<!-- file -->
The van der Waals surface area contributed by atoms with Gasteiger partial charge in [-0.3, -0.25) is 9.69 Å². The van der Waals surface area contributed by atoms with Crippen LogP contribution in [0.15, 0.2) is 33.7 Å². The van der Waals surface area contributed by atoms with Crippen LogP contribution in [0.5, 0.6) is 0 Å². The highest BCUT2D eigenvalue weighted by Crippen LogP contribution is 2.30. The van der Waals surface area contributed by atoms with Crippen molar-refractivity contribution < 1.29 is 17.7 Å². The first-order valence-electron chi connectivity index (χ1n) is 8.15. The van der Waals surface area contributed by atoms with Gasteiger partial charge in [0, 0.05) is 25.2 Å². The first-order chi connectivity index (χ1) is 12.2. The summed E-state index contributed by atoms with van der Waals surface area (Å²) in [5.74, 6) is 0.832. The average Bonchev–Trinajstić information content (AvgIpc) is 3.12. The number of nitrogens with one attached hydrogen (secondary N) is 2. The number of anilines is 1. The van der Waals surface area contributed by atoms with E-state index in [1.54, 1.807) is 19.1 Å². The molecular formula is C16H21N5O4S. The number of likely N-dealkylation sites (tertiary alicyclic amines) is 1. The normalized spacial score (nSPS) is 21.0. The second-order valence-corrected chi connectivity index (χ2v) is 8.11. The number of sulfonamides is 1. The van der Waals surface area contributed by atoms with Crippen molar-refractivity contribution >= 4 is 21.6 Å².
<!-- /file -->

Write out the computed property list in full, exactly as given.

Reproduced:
The van der Waals surface area contributed by atoms with Gasteiger partial charge in [-0.3, -0.25) is 9.69 Å². The van der Waals surface area contributed by atoms with Crippen LogP contribution in [0.15, 0.2) is 33.7 Å². The van der Waals surface area contributed by atoms with Crippen LogP contribution in [0.5, 0.6) is 0 Å². The highest BCUT2D eigenvalue weighted by Crippen LogP contribution is 2.30. The van der Waals surface area contributed by atoms with Crippen molar-refractivity contribution < 1.29 is 17.7 Å². The first-order valence-electron chi connectivity index (χ1n) is 8.15. The van der Waals surface area contributed by atoms with Gasteiger partial charge in [0, 0.05) is 25.2 Å². The first-order chi connectivity index (χ1) is 12.2. The summed E-state index contributed by atoms with van der Waals surface area (Å²) in [5.74, 6) is 0.832. The average Bonchev–Trinajstić information content (AvgIpc) is 3.12. The number of nitrogens with one attached hydrogen (secondary N) is 2. The number of anilines is 1. The van der Waals surface area contributed by atoms with E-state index in [1.54, 1.807) is 19.1 Å². The molecular formula is C16H21N5O4S. The number of likely N-dealkylation sites (tertiary alicyclic amines) is 1. The normalized spacial score (nSPS) is 21.0. The second-order valence-corrected chi connectivity index (χ2v) is 8.11. The number of sulfonamides is 1. The van der Waals surface area contributed by atoms with Crippen molar-refractivity contribution >= 4 is 21.6 Å².